In times of crisis such as the one we are currently experiencing, HR is called to assess and contribute to a broader response that embeds our organization’s mission, values, and societal impact with a focus on the well-being of our staff, stakeholders, and the community. We need strategies for business continuation that also addresses how people can stay psychologically resilient. This is particularly important in the nonprofit sector, where dedicated staff are the champions of the continuation of services to their communities. Now is the time your people need you the most.

It is key for HR to promote a climate of calm while also engaging leadership to respond with timely, accurate, assertive, clear, and consistent communication from all levels of the organization. In addition, communication needs to be honest, open, and as transparent as possible to maintain credibility. The approach should always come from a place of empathy and understanding of the different impact situations like this have on people, from the physical to the mental. Staff are our most valuable asset, and we need to look at our mission and our people together.


1. Create/Activate an Emergency Response Team

Ensure that HR is part of an Emergency Response Team. Provide input in the guidelines to be implemented, gather and share staff and client’s questions and concerns; inform the team of new developments in employment laws and benefits; share revised policies; provide strategies to manage remote workers; share risks related to the crisis; and make sure that values and equity are still at the center of decision-making.

This team should have established meetings on a regular schedule basis to discuss updates, initiatives, and communication strategies.

2. Make Communication Deliberate, Consistent, and Over Communicate if Necessary

Communication and the actions you take should be thoughtful, clear, succinct, accurate, consistent, and as transparent as possible. This way of communication builds trust. Work with leadership and your internal communication team to build a robust internal updates framework and a communication plan. 

Communicate how to report possible cases of COVID-19 exposure or diagnoses. Reinforce there will be no retaliation for disclosing this information and that their confidentiality will be treated with the upmost respect. Share with staff the status of identified cases (keeping confidentiality), how the organization is addressing it, and what the organization’s next steps are.

Be proactive! Anticipate answers to questions and concerns you will face. Make it easy for staff and clients to ask questions via a specific channel of communication that creates consistency and follow through.

Create a Frequently Asked Questions (FAQ) document that is easily accessible. Keep it up-to-date and notify staff of changes to the document.

3. Care for Staff! Employee Wellness and Safety Initiatives

Keep in constant communication with your employees on their physical and mental health. Staff should hear from leaders often and feel supported. Practice empathy and address concerns in a prompt matter.

Safety is basic and essential. Be forthcoming with hygiene and safety practices. Mitigate employee’s concerns and anxiety by proactively talking about your organization’s sanitary health practices, safety and health equipment that you are able to provide, and share the CDC guidelines for basic precautions.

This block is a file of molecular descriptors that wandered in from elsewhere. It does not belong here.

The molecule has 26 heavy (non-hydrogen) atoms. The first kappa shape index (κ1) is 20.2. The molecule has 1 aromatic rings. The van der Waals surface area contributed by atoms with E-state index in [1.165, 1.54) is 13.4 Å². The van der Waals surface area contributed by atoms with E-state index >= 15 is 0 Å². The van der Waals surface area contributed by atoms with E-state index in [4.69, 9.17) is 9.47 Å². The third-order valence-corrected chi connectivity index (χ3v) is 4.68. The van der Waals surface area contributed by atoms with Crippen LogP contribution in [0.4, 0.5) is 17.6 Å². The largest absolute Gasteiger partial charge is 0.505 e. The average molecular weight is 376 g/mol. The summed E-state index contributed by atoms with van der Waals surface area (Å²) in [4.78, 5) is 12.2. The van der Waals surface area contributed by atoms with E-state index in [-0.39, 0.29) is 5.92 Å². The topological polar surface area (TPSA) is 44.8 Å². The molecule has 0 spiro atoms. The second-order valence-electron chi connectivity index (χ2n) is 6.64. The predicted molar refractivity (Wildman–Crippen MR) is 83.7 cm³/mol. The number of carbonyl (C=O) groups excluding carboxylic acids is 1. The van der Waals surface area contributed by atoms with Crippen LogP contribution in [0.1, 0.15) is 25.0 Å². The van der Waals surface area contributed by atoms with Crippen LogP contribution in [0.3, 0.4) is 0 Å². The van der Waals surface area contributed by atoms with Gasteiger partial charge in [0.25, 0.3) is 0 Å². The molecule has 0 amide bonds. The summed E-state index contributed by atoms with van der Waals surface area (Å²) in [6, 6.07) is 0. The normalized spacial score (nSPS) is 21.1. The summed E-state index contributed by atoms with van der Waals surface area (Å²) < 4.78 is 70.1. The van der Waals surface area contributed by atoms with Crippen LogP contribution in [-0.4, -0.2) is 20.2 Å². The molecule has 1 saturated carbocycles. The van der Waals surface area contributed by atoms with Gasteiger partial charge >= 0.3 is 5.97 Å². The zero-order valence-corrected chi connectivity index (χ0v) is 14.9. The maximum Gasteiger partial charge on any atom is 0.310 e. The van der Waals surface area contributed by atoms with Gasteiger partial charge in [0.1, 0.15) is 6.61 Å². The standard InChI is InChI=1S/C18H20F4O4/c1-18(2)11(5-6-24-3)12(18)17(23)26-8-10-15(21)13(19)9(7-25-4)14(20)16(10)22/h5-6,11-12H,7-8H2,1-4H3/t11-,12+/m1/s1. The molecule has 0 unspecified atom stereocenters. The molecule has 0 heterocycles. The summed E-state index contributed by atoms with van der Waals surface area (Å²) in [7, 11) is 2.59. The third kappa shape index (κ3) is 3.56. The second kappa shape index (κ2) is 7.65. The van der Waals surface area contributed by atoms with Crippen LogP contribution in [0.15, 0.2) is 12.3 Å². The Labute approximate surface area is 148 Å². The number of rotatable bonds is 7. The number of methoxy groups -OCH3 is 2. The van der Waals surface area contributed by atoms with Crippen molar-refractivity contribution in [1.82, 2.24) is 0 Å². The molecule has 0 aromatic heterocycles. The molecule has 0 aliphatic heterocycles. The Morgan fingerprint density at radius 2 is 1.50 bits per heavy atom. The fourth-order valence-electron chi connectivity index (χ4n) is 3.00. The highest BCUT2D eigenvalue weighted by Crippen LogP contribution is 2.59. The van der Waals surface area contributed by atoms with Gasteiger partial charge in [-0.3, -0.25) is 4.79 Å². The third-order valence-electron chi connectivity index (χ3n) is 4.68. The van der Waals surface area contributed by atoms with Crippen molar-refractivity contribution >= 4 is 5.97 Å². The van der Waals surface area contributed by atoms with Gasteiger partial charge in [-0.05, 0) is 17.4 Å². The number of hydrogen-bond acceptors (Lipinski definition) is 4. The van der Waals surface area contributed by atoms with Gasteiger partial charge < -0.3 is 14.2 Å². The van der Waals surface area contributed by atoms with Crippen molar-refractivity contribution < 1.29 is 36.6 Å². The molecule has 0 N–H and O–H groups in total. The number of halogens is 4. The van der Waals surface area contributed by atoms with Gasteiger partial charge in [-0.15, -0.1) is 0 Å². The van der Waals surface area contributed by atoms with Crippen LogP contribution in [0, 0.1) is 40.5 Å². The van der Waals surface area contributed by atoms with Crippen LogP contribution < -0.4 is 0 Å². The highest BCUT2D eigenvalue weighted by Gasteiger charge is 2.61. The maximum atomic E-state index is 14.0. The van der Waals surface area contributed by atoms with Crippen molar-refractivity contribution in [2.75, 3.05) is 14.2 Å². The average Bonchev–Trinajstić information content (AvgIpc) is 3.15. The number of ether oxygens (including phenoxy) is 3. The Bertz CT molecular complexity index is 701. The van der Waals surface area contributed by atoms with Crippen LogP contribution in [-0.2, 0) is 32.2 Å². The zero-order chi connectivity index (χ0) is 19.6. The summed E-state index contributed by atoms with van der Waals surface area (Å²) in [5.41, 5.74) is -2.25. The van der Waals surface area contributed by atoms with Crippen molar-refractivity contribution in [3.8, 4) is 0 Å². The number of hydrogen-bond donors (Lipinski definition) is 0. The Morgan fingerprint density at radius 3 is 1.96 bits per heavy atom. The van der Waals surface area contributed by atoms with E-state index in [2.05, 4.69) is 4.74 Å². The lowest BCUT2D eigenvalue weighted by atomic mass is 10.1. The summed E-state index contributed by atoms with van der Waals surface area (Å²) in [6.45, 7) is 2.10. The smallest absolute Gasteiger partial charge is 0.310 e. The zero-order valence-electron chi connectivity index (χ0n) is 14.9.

Encourage social distancing by asking staff to not only limit travel and large group gatherings, but also avoid handshakes, hugs, and other physical interactions.

Continually inform staff of what is included in their benefits plan. Activate your Wellness Program. Share and connect staff with your Employee Assistant Program as well as with other Health benefits.

4. Reconsider Leaves and Policies

Stay updated. Monitor changes and updates on new employment legislation that impact employee benefits and leave, and communicate those with the Emergency Response Team to develop solutions around implementation and communication.  

Define and modify policies, controls, and practices that address these emergencies. Communicate those changes with transparency through your leadership.

5. Implement Remote Work Strategies

Social distancing is key for helping slow down the spread of COVID-19. If working remotely is a possibility, HR should work with IT to ensure the smooth transition to a remote work scenario.  

Activate a Communication Phone Tree, to make sure everyone know the channels of communication in an emergency.

Create and share a quick guide for supervisors and employees with best practices for working remotely. This guide should address efforts to encourage health and well-being, work engagement, boundaries, and the rhythm and pace of remote work. Make sure you set up a live meeting to share these practices.

6. Avoid Bias, Discrimination, and Exclusion

Xenophobia, Islamophobia and racism are spreading even more quickly than the virus itself, and HR must be attentive and continue to build leadership, respect and equity. Ensure that your organizations talks about this and supports an environment free from micro-aggressions within your workplace and beyond.

Ensure that your staff continue to demonstrate respect towards each other and encourage staff to come forward to HR if they become aware of anti-race comments, behaviors or jokes. Have clear anti-discrimination policies in place and they are implemented equitably.

Lastly but most importantly, do not forget to show your humanity and your compassion. Share strategies on how to stay physiologically resilient in the midst of these strange and difficult times. Business is not “as usual” right now, and it will take time to adjust to a new routine. There is still much uncertainty, and the economic and social impacts of this pandemic will have long lasting effects.

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